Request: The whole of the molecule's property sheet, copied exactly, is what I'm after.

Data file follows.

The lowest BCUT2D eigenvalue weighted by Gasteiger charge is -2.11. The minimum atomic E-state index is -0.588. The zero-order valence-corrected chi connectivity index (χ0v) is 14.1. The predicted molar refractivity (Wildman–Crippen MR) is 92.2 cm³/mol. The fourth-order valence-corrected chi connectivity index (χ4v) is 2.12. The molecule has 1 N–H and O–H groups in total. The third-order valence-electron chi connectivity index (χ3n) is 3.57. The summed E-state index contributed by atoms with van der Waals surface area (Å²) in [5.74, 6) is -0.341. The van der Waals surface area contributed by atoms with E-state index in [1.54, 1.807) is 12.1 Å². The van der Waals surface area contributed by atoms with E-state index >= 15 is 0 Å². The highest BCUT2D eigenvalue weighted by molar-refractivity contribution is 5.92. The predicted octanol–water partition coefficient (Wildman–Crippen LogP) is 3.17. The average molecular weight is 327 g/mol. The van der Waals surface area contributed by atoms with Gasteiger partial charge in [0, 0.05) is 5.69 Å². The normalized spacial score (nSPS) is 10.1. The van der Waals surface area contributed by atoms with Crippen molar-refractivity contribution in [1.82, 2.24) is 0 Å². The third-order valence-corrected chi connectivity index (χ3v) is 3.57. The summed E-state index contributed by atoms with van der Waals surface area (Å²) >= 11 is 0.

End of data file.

The lowest BCUT2D eigenvalue weighted by Gasteiger charge is -2.11. The minimum atomic E-state index is -0.588. The zero-order valence-corrected chi connectivity index (χ0v) is 14.1. The predicted molar refractivity (Wildman–Crippen MR) is 92.2 cm³/mol. The fourth-order valence-corrected chi connectivity index (χ4v) is 2.12. The molecule has 1 N–H and O–H groups in total. The third-order valence-electron chi connectivity index (χ3n) is 3.57. The summed E-state index contributed by atoms with van der Waals surface area (Å²) in [5.74, 6) is -0.341. The van der Waals surface area contributed by atoms with E-state index in [1.54, 1.807) is 12.1 Å². The van der Waals surface area contributed by atoms with E-state index >= 15 is 0 Å². The highest BCUT2D eigenvalue weighted by molar-refractivity contribution is 5.92. The predicted octanol–water partition coefficient (Wildman–Crippen LogP) is 3.17. The average molecular weight is 327 g/mol. The van der Waals surface area contributed by atoms with Gasteiger partial charge in [0, 0.05) is 5.69 Å². The normalized spacial score (nSPS) is 10.1. The van der Waals surface area contributed by atoms with Crippen molar-refractivity contribution in [1.82, 2.24) is 0 Å². The third-order valence-corrected chi connectivity index (χ3v) is 3.57. The summed E-state index contributed by atoms with van der Waals surface area (Å²) >= 11 is 0.